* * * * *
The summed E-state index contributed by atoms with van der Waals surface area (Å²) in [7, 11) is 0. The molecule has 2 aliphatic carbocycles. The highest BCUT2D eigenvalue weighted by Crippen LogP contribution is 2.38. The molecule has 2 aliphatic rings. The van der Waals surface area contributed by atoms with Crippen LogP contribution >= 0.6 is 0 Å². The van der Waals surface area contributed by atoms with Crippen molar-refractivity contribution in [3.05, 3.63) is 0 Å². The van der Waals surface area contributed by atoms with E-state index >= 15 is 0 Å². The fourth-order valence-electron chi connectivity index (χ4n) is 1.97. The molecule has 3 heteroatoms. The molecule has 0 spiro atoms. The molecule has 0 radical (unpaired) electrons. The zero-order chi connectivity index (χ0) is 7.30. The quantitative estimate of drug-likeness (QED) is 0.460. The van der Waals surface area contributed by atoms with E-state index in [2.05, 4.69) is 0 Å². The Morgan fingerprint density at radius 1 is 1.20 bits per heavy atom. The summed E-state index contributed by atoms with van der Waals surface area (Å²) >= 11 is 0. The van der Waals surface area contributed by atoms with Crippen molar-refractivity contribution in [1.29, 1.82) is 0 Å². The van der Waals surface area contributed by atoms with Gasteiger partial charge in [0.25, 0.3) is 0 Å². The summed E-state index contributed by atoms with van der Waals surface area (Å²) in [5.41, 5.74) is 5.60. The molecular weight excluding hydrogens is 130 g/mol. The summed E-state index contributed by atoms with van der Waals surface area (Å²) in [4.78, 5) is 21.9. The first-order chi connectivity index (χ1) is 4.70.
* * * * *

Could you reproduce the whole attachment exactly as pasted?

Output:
The summed E-state index contributed by atoms with van der Waals surface area (Å²) in [7, 11) is 0. The molecule has 2 aliphatic carbocycles. The highest BCUT2D eigenvalue weighted by Crippen LogP contribution is 2.38. The molecule has 2 aliphatic rings. The van der Waals surface area contributed by atoms with Crippen LogP contribution >= 0.6 is 0 Å². The van der Waals surface area contributed by atoms with Crippen molar-refractivity contribution in [3.05, 3.63) is 0 Å². The van der Waals surface area contributed by atoms with E-state index >= 15 is 0 Å². The fourth-order valence-electron chi connectivity index (χ4n) is 1.97. The molecule has 3 heteroatoms. The molecule has 0 spiro atoms. The molecule has 0 radical (unpaired) electrons. The zero-order chi connectivity index (χ0) is 7.30. The quantitative estimate of drug-likeness (QED) is 0.460. The van der Waals surface area contributed by atoms with E-state index in [2.05, 4.69) is 0 Å². The Morgan fingerprint density at radius 1 is 1.20 bits per heavy atom. The summed E-state index contributed by atoms with van der Waals surface area (Å²) >= 11 is 0. The van der Waals surface area contributed by atoms with Crippen molar-refractivity contribution in [1.29, 1.82) is 0 Å². The van der Waals surface area contributed by atoms with Gasteiger partial charge in [0.25, 0.3) is 0 Å². The summed E-state index contributed by atoms with van der Waals surface area (Å²) in [5.41, 5.74) is 5.60. The molecular weight excluding hydrogens is 130 g/mol. The summed E-state index contributed by atoms with van der Waals surface area (Å²) in [4.78, 5) is 21.9. The first-order chi connectivity index (χ1) is 4.70.